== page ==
Going in depth


International Oil and Gas Markets

Traders buy and sell cargos of oil and gas in spot and futures markets. A cargo can change hands several times while it is being transported. 

Image of traders carrying out financial transactions involving oil and gas shipments.
Traders carry out financial transactions involving oil and gas shipments. ©SAGE LUCA / CAPA PICTURES / TOTAL

What Traders Do

Oil and gas tradingThe buying and selling of products in financial markets... refers to all financial transactions related to the buying and selling of these preservation (hydrocarbons)The final phase in petroleum system formation, after a deposit has accumulated... . Organizing these transactions is complex, because trading is global in scale and heavily dependent on supply and demand. All the major oil companies have trading subsidiaries that buy and sell oil and gas on their behalf. There are also independent trading companies whose activities are purely financial.

Traders handle these speculative transactions, which serve one of three purposes:

Traders need to be able to anticipate the market risks that can impact these transactions, in order to limit financial losses. Crude oil prices are determined by demand and the ability of producing countries to meet this demand with sufficient supply in a timely fashion. They are affected by economic conditions and geopolitical events and can experience sharp, temporary fluctuations within slower, longer-term trends.

Spot Market

Transactions are carried out in a real-time market known as the spot marketAn organized international market where traders buy and sell oil for cash... . In this type of market, physical quantities of oil are traded to meet immediate demand. Traders aim to make profits in their day-to-day transactions by selling their oil to the highest bidder and buying cargos at low prices and quickly turning them around at a higher price.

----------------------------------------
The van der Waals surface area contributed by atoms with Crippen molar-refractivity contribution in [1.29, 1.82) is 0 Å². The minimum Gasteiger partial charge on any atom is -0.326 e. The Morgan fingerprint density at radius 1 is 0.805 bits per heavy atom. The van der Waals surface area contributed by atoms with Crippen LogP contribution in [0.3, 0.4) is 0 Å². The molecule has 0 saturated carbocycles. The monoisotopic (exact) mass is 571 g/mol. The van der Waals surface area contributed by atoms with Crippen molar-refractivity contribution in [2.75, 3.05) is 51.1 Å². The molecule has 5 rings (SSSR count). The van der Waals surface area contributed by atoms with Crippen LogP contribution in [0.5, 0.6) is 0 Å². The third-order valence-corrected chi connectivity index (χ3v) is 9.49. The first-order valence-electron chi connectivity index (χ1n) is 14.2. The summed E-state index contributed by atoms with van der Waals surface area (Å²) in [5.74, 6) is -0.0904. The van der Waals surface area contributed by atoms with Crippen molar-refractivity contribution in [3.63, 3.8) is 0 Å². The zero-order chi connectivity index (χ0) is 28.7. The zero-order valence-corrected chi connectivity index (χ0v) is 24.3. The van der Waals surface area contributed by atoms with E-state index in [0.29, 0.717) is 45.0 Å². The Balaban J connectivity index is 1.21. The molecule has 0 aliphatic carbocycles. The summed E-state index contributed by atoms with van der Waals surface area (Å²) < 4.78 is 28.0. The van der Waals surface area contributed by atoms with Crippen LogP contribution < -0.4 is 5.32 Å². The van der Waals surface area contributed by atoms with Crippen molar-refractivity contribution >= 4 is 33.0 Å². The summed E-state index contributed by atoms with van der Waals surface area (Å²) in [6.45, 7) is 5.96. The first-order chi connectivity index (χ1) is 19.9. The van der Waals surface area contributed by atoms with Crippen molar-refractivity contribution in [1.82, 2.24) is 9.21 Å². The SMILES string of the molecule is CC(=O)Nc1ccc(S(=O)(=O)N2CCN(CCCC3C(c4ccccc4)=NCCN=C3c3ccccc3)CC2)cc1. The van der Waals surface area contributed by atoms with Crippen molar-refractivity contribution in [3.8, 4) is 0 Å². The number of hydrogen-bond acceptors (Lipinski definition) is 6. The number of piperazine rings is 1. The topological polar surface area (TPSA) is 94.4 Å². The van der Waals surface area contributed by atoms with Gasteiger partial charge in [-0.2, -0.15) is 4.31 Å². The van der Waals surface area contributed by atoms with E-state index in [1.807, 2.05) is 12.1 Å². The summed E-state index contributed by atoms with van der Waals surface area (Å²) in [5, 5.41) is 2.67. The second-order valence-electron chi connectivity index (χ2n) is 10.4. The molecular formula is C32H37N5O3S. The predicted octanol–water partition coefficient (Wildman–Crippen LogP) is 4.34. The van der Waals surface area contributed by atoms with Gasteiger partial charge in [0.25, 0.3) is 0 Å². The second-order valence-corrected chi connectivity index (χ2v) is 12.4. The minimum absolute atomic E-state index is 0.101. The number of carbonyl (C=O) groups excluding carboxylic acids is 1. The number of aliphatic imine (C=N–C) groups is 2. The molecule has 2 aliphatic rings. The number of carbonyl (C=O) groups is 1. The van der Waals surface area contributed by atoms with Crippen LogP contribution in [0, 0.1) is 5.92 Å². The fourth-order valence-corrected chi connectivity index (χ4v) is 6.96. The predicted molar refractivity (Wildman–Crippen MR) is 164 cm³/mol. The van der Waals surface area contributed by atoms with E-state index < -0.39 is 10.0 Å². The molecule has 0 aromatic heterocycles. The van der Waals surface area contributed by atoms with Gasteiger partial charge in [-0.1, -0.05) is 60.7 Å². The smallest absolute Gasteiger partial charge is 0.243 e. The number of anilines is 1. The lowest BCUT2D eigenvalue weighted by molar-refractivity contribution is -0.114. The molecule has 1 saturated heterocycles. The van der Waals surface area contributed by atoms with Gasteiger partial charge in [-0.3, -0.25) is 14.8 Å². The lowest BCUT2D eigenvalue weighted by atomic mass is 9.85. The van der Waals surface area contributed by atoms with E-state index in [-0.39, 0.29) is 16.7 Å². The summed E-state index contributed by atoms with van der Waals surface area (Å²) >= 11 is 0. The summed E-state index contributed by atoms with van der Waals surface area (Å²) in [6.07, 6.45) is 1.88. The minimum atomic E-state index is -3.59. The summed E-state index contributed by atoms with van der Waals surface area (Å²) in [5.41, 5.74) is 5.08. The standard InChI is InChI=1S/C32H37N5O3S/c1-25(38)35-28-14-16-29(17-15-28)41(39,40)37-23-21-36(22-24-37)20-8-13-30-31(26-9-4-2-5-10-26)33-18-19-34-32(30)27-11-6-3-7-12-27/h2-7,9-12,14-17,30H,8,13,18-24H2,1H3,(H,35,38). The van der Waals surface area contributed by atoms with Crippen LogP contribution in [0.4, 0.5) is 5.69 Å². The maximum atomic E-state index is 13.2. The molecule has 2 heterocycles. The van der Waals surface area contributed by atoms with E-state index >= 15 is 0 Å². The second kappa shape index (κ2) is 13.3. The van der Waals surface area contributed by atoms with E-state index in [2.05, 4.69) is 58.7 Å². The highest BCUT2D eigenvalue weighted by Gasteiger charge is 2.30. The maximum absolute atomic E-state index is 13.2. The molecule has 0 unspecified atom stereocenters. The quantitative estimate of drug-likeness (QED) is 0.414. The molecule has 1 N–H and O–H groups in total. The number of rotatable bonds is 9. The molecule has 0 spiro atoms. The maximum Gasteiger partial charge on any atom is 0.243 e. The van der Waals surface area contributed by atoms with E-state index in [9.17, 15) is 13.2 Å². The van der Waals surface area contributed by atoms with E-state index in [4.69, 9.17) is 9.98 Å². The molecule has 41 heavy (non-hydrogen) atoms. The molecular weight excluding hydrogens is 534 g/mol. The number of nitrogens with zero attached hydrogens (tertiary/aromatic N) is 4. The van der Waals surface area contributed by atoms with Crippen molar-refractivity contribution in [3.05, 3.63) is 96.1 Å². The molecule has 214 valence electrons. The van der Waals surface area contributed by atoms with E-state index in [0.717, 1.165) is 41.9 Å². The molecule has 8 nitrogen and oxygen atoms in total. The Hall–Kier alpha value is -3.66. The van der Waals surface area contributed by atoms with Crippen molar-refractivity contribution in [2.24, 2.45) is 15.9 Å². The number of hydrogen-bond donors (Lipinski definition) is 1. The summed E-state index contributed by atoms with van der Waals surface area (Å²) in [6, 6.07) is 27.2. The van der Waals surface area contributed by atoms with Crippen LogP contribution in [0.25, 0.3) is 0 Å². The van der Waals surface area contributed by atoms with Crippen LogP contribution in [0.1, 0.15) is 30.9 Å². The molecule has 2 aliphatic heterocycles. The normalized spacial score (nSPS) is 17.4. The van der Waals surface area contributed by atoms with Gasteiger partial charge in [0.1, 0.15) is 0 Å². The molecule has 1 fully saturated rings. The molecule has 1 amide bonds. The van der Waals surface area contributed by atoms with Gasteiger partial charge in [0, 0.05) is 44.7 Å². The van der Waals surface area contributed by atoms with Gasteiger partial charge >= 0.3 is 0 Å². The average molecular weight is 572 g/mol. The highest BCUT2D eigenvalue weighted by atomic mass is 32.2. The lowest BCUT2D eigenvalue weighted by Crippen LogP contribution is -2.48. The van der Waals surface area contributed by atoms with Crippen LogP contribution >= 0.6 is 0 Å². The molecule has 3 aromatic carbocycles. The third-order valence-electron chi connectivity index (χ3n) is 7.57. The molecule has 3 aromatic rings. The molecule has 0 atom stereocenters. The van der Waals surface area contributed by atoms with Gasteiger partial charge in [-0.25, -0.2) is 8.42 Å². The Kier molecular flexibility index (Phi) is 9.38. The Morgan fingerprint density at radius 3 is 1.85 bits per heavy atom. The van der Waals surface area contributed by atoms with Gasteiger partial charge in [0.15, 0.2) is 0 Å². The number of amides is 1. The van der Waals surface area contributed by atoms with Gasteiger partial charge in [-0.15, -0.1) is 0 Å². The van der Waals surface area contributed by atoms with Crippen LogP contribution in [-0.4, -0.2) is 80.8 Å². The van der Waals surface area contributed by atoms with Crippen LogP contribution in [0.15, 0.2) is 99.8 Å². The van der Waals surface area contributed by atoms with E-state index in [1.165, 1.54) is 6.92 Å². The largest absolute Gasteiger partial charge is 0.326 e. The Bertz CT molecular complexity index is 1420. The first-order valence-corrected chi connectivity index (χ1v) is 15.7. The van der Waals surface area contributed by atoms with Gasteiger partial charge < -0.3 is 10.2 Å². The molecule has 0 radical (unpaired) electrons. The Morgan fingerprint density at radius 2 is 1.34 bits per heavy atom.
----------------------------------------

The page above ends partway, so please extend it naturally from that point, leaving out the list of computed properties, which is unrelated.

A cargo of crude oil can often change hands several times, even while it is being transported by ship. For example, oil already on its way to the United States may be bought during transit by a Dutch refinery in Rotterdam and end up in a French refinery that needs it more urgently.

Futures Market

Traders often buy crude oil to supply their oil company’s refineries. Whatever its origin, it has to be refined into finished products, such as fuel or feedstock for the petrochemical industry, to meet consumer demand. However, several months can elapse between the time a cargo of crude oil arrives at the refinery and the time it is resold in the form of finished products. During this time, the price of crude oil can fluctuate, impacting the resale price of the finished products.

Traders can work for independent financial companies or oil companies. 

To protect against this risk, traders can buy and sell oil in futures markets. These are markets where the buyer and the seller sign a contract covering a set amount of oil for delivery on a specified date at a previously arranged price.

By entering into this type of contract, traders protect their companies from falling oil prices. Before the crude oil is even refined, they know how much the finished products will make and price fluctuations will have no effect on profits.